The court must "scrutinize the record in its entirety to determine the reasonableness of the decision reached." Lynn v. Schweiker, 565 F.Supp. 265, 267 (S.D.Tex. 1983) (citation omitted). Consequently, the Commissioner moves for an order to affirm the decision pursuant to sentence four of 42 U.S.C. 405(g), which provides "[t]he court shall have the power to enter upon the pleadings and transcript of the record, a judgment affirming, modifying or reversing the decision of the Commissioner of Social Security, with or without remanding the cause for rehearing." A remand to the Commissioner for further development of the evidence under 42 U.S.C. 405(g) is appropriate when "there are gaps in the administrative record or the ALJ has applied an improper legal standard." Rosa v. Callahan, 168 F.3d 72, 82-83 (2d Cir. 1999). However, "where the existing Record contains persuasive proof of disability and a remand for further evidentiary proceedings would serve no further purpose, a remand for calculation of benefits is appropriate." White v. Comm. of Soc. Sec., 302 F.Supp.2d 170, 174 (W.D.N.Y. 2004). The goal of this policy is "to shorten the often painfully slow process by which disability determinations are made." Id. I find that (1) the ALJ's decision was not supported by substantial evidence, and (2) the record contains substantial evidence of disability such that further evidentiary proceedings would serve no purpose. Accordingly, I grant Plaintiff's motion for judgment on the pleadings.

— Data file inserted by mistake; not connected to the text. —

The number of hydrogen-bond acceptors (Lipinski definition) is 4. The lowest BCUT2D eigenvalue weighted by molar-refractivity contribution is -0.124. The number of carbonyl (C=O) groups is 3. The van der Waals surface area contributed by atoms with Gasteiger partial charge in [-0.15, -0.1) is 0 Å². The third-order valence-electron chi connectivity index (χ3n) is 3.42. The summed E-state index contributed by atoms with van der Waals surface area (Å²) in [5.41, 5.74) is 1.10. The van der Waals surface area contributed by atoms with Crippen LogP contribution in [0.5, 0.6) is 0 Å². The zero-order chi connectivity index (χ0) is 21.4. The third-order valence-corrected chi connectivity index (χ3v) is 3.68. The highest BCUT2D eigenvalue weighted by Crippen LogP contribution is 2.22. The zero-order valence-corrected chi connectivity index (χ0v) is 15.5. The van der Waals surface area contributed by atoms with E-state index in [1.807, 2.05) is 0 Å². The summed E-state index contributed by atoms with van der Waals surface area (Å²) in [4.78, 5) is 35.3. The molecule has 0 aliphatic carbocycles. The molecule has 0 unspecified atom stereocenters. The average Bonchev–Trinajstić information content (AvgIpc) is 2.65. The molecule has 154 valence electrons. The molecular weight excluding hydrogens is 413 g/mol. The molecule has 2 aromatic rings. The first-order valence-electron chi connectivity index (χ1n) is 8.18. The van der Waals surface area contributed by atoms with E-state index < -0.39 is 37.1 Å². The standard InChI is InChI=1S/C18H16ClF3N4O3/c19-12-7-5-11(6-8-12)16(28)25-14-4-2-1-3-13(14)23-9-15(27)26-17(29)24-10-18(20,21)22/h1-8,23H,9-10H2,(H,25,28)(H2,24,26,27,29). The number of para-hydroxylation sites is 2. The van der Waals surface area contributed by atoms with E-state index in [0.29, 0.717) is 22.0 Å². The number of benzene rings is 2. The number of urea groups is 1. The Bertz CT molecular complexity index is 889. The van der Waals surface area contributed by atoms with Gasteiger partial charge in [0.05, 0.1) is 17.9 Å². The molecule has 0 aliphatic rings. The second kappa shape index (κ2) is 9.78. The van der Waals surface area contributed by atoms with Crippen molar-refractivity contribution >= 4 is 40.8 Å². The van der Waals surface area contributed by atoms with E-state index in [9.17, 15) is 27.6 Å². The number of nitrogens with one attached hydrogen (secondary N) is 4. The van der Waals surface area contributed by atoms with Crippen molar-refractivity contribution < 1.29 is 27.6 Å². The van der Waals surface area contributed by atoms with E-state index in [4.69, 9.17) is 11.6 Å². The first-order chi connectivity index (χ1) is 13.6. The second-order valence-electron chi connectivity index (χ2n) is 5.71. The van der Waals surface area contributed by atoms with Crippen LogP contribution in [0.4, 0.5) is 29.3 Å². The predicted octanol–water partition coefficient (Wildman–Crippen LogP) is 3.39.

II. The Commissioner's Decision to Deny the Plaintiff Benefits was Not Supported by Substantial Evidence in the Record